Victim's Stepmother Speaks After Execution

Nearly 27 years ago, Lora Owens' stepson, Albert, died from gunshot wounds fired by Stanley "Tookie" Williams, the infamous co-founder of the Crips gang.

Last night, she watched as the 51-year-old Williams was put to death by lethal injection at San Quentin prison in California -- his punishment for killing 26-year-old Owens and three others. Owens, a convenience-store clerk, was the father of two daughters.

Lora Owens, whose husband -- Albert's father -- died 10 years ago, was a vocal opponent to the clemency pleas made by some celebrities, including actor Jamie Foxx and rapper Snoop Dogg, and anti-death penalty activists.

"Within seconds, though Albert pleaded for his life, Williams chose to become the judge, jury and executioner of Albert, then laughed as he lay dying," Owens wrote to Gov. Arnold Schwarzenegger, who denied pleas for clemency early Tuesday.

"Is Williams' redemption complete and sincere, or is it just a hollow promise?" Schwarzenegger wrote. "Without an apology and atonement for these senseless and brutal killings, there can be no redemption."

Having been granted her wish, Owens said she and her family could begin to find peace.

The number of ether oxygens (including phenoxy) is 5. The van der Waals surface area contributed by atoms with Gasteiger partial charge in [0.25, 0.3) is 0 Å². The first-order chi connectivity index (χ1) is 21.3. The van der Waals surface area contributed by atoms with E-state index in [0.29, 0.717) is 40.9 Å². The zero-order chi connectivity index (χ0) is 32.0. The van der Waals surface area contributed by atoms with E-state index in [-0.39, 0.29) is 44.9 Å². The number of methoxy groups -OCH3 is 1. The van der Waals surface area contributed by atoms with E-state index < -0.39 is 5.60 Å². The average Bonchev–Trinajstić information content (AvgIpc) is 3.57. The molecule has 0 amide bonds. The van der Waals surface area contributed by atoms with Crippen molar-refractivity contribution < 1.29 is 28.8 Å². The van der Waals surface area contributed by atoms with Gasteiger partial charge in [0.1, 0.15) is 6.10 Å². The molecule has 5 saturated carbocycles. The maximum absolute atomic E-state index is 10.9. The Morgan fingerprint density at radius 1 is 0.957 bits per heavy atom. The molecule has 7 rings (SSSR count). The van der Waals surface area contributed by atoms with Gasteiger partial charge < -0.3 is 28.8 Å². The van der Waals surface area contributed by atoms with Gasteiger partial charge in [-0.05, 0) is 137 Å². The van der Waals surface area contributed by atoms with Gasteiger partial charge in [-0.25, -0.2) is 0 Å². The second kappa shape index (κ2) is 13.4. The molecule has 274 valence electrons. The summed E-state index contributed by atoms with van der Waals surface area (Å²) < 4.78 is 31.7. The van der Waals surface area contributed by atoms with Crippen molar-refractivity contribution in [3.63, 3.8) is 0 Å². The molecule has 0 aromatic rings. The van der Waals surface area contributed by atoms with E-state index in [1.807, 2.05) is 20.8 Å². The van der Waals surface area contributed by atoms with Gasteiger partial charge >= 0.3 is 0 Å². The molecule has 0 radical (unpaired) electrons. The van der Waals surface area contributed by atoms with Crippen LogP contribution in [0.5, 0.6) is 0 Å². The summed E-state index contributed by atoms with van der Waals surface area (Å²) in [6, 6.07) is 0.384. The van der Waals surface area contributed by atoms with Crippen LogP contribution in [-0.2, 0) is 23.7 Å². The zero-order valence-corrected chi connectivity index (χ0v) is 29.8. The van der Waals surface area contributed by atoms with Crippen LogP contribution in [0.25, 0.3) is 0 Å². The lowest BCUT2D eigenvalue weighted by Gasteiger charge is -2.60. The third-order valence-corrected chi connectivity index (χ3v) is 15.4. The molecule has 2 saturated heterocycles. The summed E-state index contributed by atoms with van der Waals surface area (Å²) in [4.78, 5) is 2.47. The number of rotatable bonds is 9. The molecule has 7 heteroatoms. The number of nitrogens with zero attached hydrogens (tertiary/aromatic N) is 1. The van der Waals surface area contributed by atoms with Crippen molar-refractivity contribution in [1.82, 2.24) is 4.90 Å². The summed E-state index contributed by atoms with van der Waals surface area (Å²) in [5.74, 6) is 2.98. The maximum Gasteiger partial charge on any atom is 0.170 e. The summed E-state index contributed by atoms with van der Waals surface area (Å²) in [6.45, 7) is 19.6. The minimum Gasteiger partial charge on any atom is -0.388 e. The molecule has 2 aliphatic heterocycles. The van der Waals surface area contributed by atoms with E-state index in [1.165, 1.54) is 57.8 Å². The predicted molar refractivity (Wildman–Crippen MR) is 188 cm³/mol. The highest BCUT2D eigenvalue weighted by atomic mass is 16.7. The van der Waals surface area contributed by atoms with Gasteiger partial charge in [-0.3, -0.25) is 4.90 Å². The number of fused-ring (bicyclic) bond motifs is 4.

"I feel like I have done what I promised I would do and now I feel like I can put Albert and his father at rest," Owens said. Yet some of Williams' supporters have said that Owens had ulterior motives to push for Williams' death. Albert Owens' wife, Linda, released a statement that said Lora was never close to Albert and should not be speaking for the family.

Nonetheless, Lora Owens was among about 50 people who witnessed Williams' execution. It took 36 minutes, and the executioners seemed to have difficulty finding Williams' veins, said ABC News correspondent Brian Rooney.

Even Owens said she had trouble watching the convicted killer turned peace activist and children's author die.

"It was very difficult," Owens said. "I don't take pleasure in that, but I do believe that the justice system worked."

Just last week, Owens expressed anger and disgust at those who supported Williams and who petitioned to have his death sentence commuted to life in prison.

"I think the celebrities are just abusing their popularity, their access to the media," Owens said on "GMA" last Thursday. "To them, it's a script; to me, it's life."

After the execution, she seemed more tranquil and willing to forgive.

"Even a man like Tookie Williams deserved to have someone who loves him," she said.

Now, the hope is that her family can begin to heal. When Albert Owens was killed, Lora Owens said it began a long, pain-filled period in her family's lives. Soon thereafter, Albert's devastated father's health began to deteriorate. Albert's daughters grew up without a father.

It's "not quite over," Owens said. "But it's definitely on the road."